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SAT Subject Tests: What You Need to Know


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What are Subject Tests?

SAT Subject Tests are hour-long tests that test students’ ability in subjects that they study in school, such as biology, chemistry, foreign languages, and US history. Unlike the SAT or ACT, Subject Tests only test you on specific subjects of your choosing. Each Subject Test is graded on an 800-point scale.

Do I have to take Subject Tests?

Before registering to take Subject Tests, check with your ESM college coach to make sure that the schools to which you are considering applying either require or recommend taking the Subject Tests. The majority of colleges and universities do not require Subject Tests. In fact, many top-tier schools (even Harvard) list the tests as “recommended” or “considered” rather than required. As a general rule, if you plan to apply to a UC or other top-tier schools across the country, you should plan on taking at least two Subject Tests. Even though Subject Tests are not required, scoring well on them can greatly strengthen your overall application and show dedication to certain areas of study.

When should I take them?

Most students take subjects tests in either May or June of their junior year, as these dates align closely with high school finals. Taking subject tests at the same time or shortly after school finals is highly advantageous, as this is the time when students will have maximized their knowledge of the subject matter. Waiting until the fall, on the other hand, allows for the student to forget things over the summer and can create additional stress to an already busy fall semester of senior year.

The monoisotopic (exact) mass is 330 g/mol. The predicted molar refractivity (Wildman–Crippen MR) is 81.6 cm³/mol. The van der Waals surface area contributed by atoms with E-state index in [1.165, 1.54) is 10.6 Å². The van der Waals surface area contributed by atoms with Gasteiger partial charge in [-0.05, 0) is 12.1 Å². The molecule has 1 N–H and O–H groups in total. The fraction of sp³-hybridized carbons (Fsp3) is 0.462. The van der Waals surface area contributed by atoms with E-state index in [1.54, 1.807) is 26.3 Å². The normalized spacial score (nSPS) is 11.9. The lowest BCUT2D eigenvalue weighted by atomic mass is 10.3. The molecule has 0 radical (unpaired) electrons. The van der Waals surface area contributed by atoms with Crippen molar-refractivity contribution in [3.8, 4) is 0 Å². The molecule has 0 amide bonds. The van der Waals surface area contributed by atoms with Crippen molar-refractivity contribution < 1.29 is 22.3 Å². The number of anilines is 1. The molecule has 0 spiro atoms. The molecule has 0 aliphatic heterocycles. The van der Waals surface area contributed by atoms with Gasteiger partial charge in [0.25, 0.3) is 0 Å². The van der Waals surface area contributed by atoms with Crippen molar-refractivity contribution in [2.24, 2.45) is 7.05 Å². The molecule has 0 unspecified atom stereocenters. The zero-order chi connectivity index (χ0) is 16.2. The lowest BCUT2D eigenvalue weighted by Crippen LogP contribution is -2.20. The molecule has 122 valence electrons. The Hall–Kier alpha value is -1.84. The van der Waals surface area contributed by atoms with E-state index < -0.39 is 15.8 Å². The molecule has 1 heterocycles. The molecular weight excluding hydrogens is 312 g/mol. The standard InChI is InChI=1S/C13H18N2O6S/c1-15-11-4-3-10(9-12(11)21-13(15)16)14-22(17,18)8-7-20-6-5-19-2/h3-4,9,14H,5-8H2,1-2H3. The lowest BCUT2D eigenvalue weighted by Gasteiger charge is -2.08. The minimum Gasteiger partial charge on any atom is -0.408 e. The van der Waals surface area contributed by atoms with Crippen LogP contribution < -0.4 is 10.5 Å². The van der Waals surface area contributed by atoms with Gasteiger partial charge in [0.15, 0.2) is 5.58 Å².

While it is generally advantageous to wait until your junior and senior years to take the SAT or the ACT, this is not always the case with Subject Tests. If you are taking a class in your sophomore year (such as biology, chemistry, or pre-calculus) and feel that you are excelling in the class, it may be in your best interests to take the corresponding Subject Test at the end of your sophomore year, as the subject matter tested will overlapped with what you have already learned.  If you don’t plan to take an AP class in that subject, the end of your sophomore year may very well be the point where you retain the most information on that subject.

Additional information on SAT Subject Tests can be found here.